Yes, I agree. 37s have become a slight parody of themselves. They used to point and laugh about how web business was done in an 'enterprisey' way by their example company Enormicon (I think it was called).
Now we have a set of cliches for a small funky online company should act.
It is all about subverting the dominant X paradigm where X is anything that you don't like or don't use or don't understand.
- Only use Apple computers to subvert the dominant Windows OS paradigm
- Only use Rails to subvert the dominant PHP/Java paradigm
- Only use Textmate for editing to subvert the dominant Vim/Emacs/Notepad/Eclipse paradigm
- Use swear words in your presentations to subvert the dominant politeness-to-people-who-pay-into-conferences paradigm
I could go on. I am generalising here too! But sooner or later 37s may wake up and realise that they are the new mainstream amongst the web dev crowd.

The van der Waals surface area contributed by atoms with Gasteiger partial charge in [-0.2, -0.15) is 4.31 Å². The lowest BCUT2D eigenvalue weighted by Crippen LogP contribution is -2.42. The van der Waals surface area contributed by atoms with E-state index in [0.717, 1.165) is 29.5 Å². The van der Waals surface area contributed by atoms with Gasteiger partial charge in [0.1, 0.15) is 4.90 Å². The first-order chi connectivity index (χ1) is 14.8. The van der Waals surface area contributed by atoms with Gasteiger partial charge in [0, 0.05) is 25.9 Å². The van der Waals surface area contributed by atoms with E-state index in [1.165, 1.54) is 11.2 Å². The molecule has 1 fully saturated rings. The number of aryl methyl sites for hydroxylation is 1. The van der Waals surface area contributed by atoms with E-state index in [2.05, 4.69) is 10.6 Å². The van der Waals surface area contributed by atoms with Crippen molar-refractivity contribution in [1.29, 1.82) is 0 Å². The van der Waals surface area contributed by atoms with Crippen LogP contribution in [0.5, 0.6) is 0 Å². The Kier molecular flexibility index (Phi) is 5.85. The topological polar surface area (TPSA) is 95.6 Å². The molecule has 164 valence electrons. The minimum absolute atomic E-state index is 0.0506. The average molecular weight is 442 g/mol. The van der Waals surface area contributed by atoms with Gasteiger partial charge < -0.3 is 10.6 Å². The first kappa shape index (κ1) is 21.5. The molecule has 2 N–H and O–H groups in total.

They have slayed the monster of PHP/Java.
Perhaps its is time to stop playing the hip outsider?
What's wrong with that paradigm? If you believe that your technology or philosophy is better than the status quo, why wouldn't you argue for that? Why wouldn't you want to convince others to do the same? The progress of the world demands on the spreading of good ideas.
Also, there are still many, many, many more PHP and Java developers and shops out there than there are Rails. That shift is far from done.
Once the good ideas have become mainstream, the work on those are done, but by then I'm sure even better ideas are available and the process starts anew.
Don't get me wrong, I have worked with Rails - I admire what 37s have done and a good rate of churn in new ideas in any profession can be healthy and welcome thing.
I just wonder if 37s have gone from being the underdogs? What do you rebel against when you are the status quo - at least among the opinion formers and alpha geeks?
It is like when a renegade leftfield music act become mainstream. Look at Rage Against the Machine (with their leftist anti-capitalist music) becoming millionaires after signing up to one of the biggest capitalist music corporations on the planet.